Unprecedented times call for extraordinary ingenuity. When the coronavirus hit the nation like a tsunami this spring, Delaware’s healthcare workers hit the ground running.
As the number of COVID-19 patients grew exponentially, everyone else still needed care, too, for everything from chronic conditions to minor injuries. Faced with the dilemma of needing to treat patients without risking exposure to the virus, many of Delaware’s healthcare practitioners pivoted to virtual treatment, or telemedicine, almost overnight.
Fortunately for the First State, ChristianaCare was already well prepared with its superconnected CareVio program, which launched in 2012 with a $10 million grant from the Centers of Medicare and Medicaid Innovation.
“When COVID hit, we were able to monitor the patients,” explains Sharon Anderson, MS, BSN, RN, CareVio’s president and chief virtual health officer at ChristianaCare. “The coronavirus is very variable: You may feel fine, just a little bit of a fever in the first three or four days. By day eight, you can hardly breathe.” In one case, someone they were monitoring remotely went into respiratory distress on day nine, but they were able to get an ambulance sent immediately.
“We get a lot of feedback from our patients, because we’re open seven days a week and continuously text them up to three times a day,” she says. Throughout the pandemic, CareVio has exchanged 600,000 texts and monitored 9,000 people.
And there’s no sign it’s letting up, either. Forrester Research predicts the number of virtual healthcare interactions will exceed 1 billion nationally by year-end. That will likely amount to year-over-year growth of 64.3 percent due to COVID-19, according to research from Frost and Sullivan, and a potential sevenfold increase by 2025. By 2026, it could represent a $186 billion market in the United States, Fortune Business Insights reports.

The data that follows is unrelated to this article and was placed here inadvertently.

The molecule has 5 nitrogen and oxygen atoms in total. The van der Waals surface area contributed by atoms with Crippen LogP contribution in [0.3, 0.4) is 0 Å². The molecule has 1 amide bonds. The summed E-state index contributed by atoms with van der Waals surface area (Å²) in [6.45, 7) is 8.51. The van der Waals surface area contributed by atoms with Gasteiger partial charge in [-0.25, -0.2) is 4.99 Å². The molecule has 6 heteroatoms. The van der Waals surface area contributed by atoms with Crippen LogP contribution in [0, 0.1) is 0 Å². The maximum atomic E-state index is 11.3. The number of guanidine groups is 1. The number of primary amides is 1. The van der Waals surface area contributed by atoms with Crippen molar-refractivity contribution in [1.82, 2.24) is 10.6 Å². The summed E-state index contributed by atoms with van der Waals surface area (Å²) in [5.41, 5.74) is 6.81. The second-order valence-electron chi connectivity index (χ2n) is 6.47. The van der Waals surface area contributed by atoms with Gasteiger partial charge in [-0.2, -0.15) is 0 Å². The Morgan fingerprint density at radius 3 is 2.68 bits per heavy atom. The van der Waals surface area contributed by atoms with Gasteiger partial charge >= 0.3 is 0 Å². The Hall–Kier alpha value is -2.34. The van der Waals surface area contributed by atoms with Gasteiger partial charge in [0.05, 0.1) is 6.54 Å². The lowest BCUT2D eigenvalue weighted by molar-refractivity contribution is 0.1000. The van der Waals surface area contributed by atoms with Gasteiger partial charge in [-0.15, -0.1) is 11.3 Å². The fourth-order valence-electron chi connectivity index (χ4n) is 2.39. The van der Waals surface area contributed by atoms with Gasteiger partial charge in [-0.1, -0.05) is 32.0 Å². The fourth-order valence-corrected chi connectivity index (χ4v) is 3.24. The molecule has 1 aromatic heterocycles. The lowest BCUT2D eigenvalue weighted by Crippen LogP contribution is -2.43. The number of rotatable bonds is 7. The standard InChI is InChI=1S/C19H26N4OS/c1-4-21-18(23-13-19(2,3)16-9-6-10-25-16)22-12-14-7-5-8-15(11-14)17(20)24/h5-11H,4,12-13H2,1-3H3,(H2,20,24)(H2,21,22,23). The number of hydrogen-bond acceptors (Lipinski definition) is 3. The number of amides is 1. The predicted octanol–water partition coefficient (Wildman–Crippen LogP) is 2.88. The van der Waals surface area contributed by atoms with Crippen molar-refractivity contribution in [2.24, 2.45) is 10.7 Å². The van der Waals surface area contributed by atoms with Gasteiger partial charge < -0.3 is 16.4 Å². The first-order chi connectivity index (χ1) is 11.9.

It’s no wonder. According to the American Medical Association, telehealth offers patients numerous benefits, including continuity of care, immediate and after-hours access to help, relief from having to travel, and easing clinician shortages and increasing access, particularly in rural and underserved populations.
While the definition of telemedicine—and its associated regulations and medical billing policies—are in a state of flux, especially now, the term generally encompasses a wide range of methods for delivering treatment. (Anderson dubs it “virtual health.”)
It can include scheduled audio/video visits, plus texting, phone calls, emails or shared images when the need arises, with doctors, nurses, social workers, pharmacists, speech-language pathologists and other clinicians. It can also mean home biometrics with devices that remotely monitor diabetes, blood pressure and other chronic conditions.
“You can do your EKG on your iWatch,” Anderson says. “And there are [digital] otoscopes that are connected from a telemedicine visit. People can look in your ears and your eyes and listen to your heart. If there’s any positive about COVID, it’s that it made virtual care much more of a reality.”